On the cliff of Monte Calvario stands Pentedattilo, a mysterious and fascinating town, which is a district of Melito di Porto Salvo. Abandoned until recently, the ancient village, considered over time to be the most evocative ghost town in Calabria, has now been revived by new commercial and tourist developments. It is a beautiful town that houses incredible legends.
A magnificent natural setting
The town gets its name from the shape of the Mount Calvary cliff: a giant hand with five fingers (from the Greek pente (πέντε), or five and dactilo (δάκτυλο), meaning finger). The first castle was first built just below this mountain, spreading then around the ancient village, surrounded by an extraordinary natural landscape, making it a popular destination for hikers and tourists from all over the world. Part of this evocative setting is the Vallata di Sant’Elia, where the curious sandstone fortresses of Santa Lena and Prasterà are located, immersed in expanses of broom, olive trees, mulberries, and prickly pears, almond and mimosa trees, which make for a great show in spring.
It was founded in the 9th century to defend the territory of Reggio from Saracen incursions. During the Greek-Roman period, Pentedattilo was a successful economic and military centre, thanks to its strategic position, from which it controlled the roads to reach Aspromonte. During the domination of the Byzantines, the town experienced a slow decline, which began with numerous lootings by the Saracens. It became a Norman territory in the 12th cenutyr, it was transformed into a barony and entrusted to the control of the Abenavoli Del Franco and, subsequently, to the Francoperta family of Reggio. The latter forcedly ceded to the Alberti, who kept it, despite the tragedy of the Massacre of Alberti, until 1760, the year in which the town passed into the hands of the Clements, and, therefore, the Ramirez. In 1783, Pentedattilo was severely destroyed by an earthquake, one of the events that led to its complete depopulation. The population continued to move towards Melito Porto Salvo until the Renaissance due to the constant threats of floods and earthquakes. Precisely for this reason, the old village became a district in 1811.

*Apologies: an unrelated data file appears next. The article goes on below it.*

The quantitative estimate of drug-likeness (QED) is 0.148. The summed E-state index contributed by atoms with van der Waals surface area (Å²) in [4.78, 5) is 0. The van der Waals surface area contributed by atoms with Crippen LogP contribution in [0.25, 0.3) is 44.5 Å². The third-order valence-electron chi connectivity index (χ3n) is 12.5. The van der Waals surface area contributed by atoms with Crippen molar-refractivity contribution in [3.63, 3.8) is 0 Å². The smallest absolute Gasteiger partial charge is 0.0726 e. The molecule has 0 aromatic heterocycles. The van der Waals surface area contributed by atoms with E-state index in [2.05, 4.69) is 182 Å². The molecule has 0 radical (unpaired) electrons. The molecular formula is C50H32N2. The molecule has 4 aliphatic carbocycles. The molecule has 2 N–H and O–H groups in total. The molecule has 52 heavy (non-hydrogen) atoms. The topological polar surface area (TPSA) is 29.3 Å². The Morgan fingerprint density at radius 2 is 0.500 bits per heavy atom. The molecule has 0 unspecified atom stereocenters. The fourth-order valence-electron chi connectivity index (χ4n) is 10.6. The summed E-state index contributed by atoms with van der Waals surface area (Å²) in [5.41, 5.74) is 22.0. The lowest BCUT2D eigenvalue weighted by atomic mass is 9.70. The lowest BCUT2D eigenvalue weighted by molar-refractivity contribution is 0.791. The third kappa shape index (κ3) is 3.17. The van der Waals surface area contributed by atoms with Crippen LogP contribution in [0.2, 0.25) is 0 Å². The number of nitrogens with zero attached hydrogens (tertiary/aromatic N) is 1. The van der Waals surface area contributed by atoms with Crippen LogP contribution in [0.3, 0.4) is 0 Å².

Known as a ghost town, Pentedattilo was rediscovered in 1980 thanks to volunteers from all over Europe, which started its recovery. Today the small stone houses, surrounded by prickly pears, are lodgings of widespread hospitality and represent only a small part of what continues to be done for the rebirth of this ancient town; artisans and artists have in fact occupied the new houses, transferring their activities here: there are shops that sell wood, glass, and ceramics; it is also possible to admire the popular Museum of popular traditions.